Season well with pepper and salt, then add the vinegar and oil and mix well. While the potato salad is waiting for the other dishes, stir it occasionally.
Now for the filling:
Divide the soaked and squeezed bread rolls into small pieces with your fingers. Add the chopped onion, the finely diced bacon (we use less fatty raw ham) and the chopped parsley.
Add the chopped spinach and the eggs. Season well with salt, pepper and nutmeg. Then use your hands again and knead everything thoroughly.
Salad ready – filling ready – time to bring it all together:
You need a rolling pin and a suitable work surface. As always, we use our dough board and an Italian matarello. If you don’t have a rolling pin: A wine bottle is not ideal but will also do the job 😉
Process no more than half of the dough at a time and immediately store the rest in an airtight container so that it does not dry out.
Form a rectangle and press it flatter first….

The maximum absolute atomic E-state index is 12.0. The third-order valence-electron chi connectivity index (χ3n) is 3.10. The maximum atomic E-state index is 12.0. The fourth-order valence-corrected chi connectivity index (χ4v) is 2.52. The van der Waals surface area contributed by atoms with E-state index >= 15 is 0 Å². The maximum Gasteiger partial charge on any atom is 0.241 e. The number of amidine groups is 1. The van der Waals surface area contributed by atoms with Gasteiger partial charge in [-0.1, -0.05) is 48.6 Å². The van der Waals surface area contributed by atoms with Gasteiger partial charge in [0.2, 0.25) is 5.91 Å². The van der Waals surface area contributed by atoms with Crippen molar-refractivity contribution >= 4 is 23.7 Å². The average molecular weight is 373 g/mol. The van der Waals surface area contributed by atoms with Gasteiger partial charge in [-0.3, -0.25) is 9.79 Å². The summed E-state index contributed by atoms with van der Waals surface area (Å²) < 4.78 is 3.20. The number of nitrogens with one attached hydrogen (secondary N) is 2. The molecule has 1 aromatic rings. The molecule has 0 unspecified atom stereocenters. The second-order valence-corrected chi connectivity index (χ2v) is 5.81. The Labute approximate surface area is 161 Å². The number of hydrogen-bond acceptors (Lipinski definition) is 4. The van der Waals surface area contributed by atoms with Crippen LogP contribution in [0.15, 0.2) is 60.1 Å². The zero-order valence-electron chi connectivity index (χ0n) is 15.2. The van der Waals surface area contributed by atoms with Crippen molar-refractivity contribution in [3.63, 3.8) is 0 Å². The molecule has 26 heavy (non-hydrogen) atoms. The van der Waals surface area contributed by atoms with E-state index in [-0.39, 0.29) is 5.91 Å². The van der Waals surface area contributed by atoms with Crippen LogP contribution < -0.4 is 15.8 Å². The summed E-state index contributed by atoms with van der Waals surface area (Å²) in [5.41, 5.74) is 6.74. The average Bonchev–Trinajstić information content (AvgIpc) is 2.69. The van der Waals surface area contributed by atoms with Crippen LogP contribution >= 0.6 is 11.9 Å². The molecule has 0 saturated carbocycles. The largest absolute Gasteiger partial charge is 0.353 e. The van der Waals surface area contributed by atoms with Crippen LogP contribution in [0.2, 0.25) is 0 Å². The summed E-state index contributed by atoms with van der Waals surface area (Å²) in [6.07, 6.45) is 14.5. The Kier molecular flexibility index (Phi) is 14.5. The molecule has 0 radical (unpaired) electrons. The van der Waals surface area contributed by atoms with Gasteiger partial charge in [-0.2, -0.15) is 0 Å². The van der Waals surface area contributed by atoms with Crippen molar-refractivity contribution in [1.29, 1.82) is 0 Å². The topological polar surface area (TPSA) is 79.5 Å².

…before you start to roll out a long and at least 25 cm wide sheet of dough.
The dough is thin enough when your hand shines through.
We cut off the ends of the dough that are too narrow and knead them with the next portion of dough. Then we spread ¾ of our dough sheet with the filling, about ½ cm thick.
Now fold over the lower end by about 5 – 6 cm. Repeat this two more times.
Brush the end of the dough with beaten egg to seal the dough.
Use the handle of a wooden spoon to press down individual Maultaschen to the desired width.
Then the individual Maultaschen can be cut apart, exactly in the middle of the pressure marks. Cook them in almost boiling but not bubbling salted water for 7 – 8 minutes. Then let them rest on a piece of cloth.